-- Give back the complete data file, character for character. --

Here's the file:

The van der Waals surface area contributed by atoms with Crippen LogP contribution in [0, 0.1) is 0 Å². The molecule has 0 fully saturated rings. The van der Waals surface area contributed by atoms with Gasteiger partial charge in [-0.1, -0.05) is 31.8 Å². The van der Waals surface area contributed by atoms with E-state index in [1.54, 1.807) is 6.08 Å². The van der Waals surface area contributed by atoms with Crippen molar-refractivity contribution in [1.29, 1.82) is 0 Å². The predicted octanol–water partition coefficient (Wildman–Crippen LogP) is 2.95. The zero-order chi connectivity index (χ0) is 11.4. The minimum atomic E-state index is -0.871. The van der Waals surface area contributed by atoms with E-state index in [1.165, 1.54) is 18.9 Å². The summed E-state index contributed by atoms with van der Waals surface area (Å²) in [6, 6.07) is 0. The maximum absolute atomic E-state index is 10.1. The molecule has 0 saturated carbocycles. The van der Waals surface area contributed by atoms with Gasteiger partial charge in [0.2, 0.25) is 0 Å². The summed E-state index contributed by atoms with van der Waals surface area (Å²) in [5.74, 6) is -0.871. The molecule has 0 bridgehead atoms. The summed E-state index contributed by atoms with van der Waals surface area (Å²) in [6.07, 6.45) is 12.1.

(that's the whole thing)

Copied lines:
The van der Waals surface area contributed by atoms with Crippen LogP contribution in [0, 0.1) is 0 Å². The molecule has 0 fully saturated rings. The van der Waals surface area contributed by atoms with Gasteiger partial charge in [-0.1, -0.05) is 31.8 Å². The van der Waals surface area contributed by atoms with E-state index in [1.54, 1.807) is 6.08 Å². The van der Waals surface area contributed by atoms with Crippen molar-refractivity contribution in [1.29, 1.82) is 0 Å². The predicted octanol–water partition coefficient (Wildman–Crippen LogP) is 2.95. The zero-order chi connectivity index (χ0) is 11.4. The minimum atomic E-state index is -0.871. The van der Waals surface area contributed by atoms with E-state index in [1.165, 1.54) is 18.9 Å². The summed E-state index contributed by atoms with van der Waals surface area (Å²) in [6, 6.07) is 0. The maximum absolute atomic E-state index is 10.1. The molecule has 0 saturated carbocycles. The van der Waals surface area contributed by atoms with Gasteiger partial charge in [0.2, 0.25) is 0 Å². The summed E-state index contributed by atoms with van der Waals surface area (Å²) in [5.74, 6) is -0.871. The molecule has 0 bridgehead atoms. The summed E-state index contributed by atoms with van der Waals surface area (Å²) in [6.07, 6.45) is 12.1.